Tea history, terroirs & varieties

Iranian New Year came early this year.

Today was a beautiful spring day so with the sun shining and breeze blowing I set off to enjoy the weather. I walked to my mom's house, it's only about two blocks away by the way. I went over there for a little visit because surprisingly as busy as life is I don't see my mom, stepdad and younger siblings as much as I'd like even though we're so close. Anyway, Iranian New Year is the first day of spring but my mom surprised me with a tea book!

Of course the nerd in me was so excited and I came home and started reading it on my balcony (again, it's gorgeous outside). This book is really cool because I've always loved tea but I didn't really know much about the origins.

One thing that I always wondered was about what word is used for tea. In the US and much of Europe, the word for tea starts with a "t." English is Tea, French is The etc. In the eastern part of the word the word for tea starts with "Ch." Chayee in Farsi, Cha in Chinese. The reason for this is a no brainer but one I didn't know. The difference is based on whether tea was delivered by sea or by road and therefore the word was different because of the different influences of the language of the transporter. Cha is tea in Mandarin and so the countries that are closer and received tea through a ground route adopted this sound in their vocabulary for tea!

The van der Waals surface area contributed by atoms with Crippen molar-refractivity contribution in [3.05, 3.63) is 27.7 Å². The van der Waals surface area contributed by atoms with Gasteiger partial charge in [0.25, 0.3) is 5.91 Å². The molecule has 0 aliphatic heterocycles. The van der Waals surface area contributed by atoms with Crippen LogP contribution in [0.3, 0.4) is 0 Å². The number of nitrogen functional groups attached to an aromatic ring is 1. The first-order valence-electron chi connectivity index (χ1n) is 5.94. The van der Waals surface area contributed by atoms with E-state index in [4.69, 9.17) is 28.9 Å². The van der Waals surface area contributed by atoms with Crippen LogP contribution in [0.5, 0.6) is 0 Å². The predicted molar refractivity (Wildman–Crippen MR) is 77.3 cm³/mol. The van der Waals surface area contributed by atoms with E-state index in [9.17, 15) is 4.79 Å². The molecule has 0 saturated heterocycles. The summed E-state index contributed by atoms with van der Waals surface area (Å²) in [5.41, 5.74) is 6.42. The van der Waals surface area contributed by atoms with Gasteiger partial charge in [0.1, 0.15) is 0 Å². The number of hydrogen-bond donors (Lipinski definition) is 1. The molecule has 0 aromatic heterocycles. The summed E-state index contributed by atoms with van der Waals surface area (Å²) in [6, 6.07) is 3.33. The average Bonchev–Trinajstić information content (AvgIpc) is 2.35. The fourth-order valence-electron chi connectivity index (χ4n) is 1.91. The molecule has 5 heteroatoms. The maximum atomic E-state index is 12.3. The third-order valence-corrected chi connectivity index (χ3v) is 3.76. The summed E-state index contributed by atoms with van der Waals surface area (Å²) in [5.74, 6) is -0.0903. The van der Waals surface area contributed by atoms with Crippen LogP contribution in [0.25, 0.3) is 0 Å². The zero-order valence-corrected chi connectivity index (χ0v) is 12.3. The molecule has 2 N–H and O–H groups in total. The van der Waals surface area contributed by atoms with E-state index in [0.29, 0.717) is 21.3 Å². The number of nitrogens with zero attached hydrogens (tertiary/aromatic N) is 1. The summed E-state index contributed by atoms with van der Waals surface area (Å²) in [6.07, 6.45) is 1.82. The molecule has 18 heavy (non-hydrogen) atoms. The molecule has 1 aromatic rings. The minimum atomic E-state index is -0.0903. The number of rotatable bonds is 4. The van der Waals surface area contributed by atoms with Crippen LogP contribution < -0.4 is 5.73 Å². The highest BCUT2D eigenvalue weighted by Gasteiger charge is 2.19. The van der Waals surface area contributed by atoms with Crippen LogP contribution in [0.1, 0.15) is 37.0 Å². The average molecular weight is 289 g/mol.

Reading about the different plants variations and how they are cultivated. Excited to share more information with you as I read!

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